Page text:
The TMI election


As the campaign of 2016 plods merrily along, I find myself awash in a wave of sympathy for voters who are trying to make a rational decision about which candidate to support, and also for the historians who, decades hence, will sit down to write the history of what I am convinced will be remembered as the first, great “TMI Election”.
TMI – Too Much Information.  Being told more than you need to know in order to make a decision or perform a task.  For example – “You ask him what time it is and he tells you how to make a watch.”  TMI) If there was ever a “TMI Election,” this one is it. Elections didn’t used to be this way.
Once upon a time, not so very long ago it seems, information was manageable. Back then I would rise early, start the coffee, get the newspaper, and settle down to read up on what I needed to know. Add to my daily paper a couple of magazines and the evening news on TV, and I was ready. Today I rise early, start the coffee, and turn on my computer.
Even before I can go to The Star’s site, my webpage brings up articles from The New York Times, The Wall Street Journal, The Washington Post, and such.
Overwhelmed by this mess of material, I turn to my email, only to find letters from folks who are certain that I want to see the political world the way they see it.  These usually include links to more articles which the correspondent adds to show me that other folks think as they do – confirmation by overkill.
So I go to Facebook, which I joined to keep up with family and friends. Sure enough, in with all the pictures of children, pets, and what folks had to eat last night, are more links to more political articles posted to let me know what my Facebook friends believe are the important issues that are facing our nation.  Now I make a real effort to keep up with things, but it gets harder every day.  Much of this difficulty comes from the fact that in addition to hard news – who, what, when, where – I get editorials from major and minor news outlets, columns by major and minor pundits, and in the comment section that follows these articles I find controversy, contention, consternation and conflict. Can you think of another “C” word? Constipation? But I digress.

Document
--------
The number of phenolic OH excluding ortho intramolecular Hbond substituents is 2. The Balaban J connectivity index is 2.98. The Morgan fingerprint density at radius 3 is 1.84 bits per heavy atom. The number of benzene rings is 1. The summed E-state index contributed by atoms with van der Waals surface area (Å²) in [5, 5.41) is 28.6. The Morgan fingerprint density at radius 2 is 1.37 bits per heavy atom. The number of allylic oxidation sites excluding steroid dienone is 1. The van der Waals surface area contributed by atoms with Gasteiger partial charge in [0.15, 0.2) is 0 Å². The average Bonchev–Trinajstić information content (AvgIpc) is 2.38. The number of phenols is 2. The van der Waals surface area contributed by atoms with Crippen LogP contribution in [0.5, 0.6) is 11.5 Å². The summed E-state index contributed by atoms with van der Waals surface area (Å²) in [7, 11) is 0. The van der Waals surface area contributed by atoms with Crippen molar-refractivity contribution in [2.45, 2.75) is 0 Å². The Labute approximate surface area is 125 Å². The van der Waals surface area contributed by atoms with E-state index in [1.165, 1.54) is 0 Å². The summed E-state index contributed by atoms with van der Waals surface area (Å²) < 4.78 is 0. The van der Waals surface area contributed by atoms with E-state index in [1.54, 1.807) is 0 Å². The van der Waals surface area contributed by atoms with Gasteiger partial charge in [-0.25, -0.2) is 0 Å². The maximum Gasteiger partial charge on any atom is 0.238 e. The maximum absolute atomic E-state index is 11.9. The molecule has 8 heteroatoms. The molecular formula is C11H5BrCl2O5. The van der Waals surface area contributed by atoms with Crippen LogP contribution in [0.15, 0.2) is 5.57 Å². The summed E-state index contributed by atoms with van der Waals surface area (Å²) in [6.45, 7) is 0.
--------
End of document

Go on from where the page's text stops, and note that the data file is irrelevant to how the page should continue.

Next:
Though occasionally I find spirited debate in these commentary sections, increasingly they have become outlets for bitching and moaning, places where folks can vent their anger and frustration, and often in language that would start a fight if the opponents were face to face. It got so bad that National Public Radio has dropped this commentary from its web page.
Now let me say that bitching and moaning has its place, though the bitchers and moaners need to keep in mind that more often than not their carrying on tells us more about them than about the issues that got their boxers in a bunch.
However, it also adds to the information of which there is already too much.
Which gets me around to historians. In the past, students of American elections had mounds of material to go through – newspapers to thumb through, government documents, personal papers belonging to the candidates and such.  Although the mound got smaller the further back you went, it was still a lot. But nothing like today.
Which means that a few decades from now some scholar will have to wade through all of this to tell the story — a daunting task to say the least.  They will have to analyze polls, follow the spins put out as press releases, become familiar with news and commentary in print and online. They will have to deal with the work of press agents and campaign managers who try to convince voters that their candidate is the best choice. Apparently unconscious of how history will treat them (or uncaring, it could go either way),  they are leaving a record that will become part of history almost as soon as it is made public.
In this flood of information, hard news and political propaganda are not only difficult to separate, they are purposely blended so that the audience can’t tell one from the other, assuming that they want to.
If you think all this is hard for voters to sort out today, think of the task a decade or so from now.
Yet, if the history of the election of 2016 is ever written, it is from all of this that written it will be.  I  am just glad it won’t be me writing it.
Harvey H. (“Hardy”) Jackson is Professor Emeritus of History at Jacksonville State University.  He can be reached at


Please enter your comment!
Please enter your name here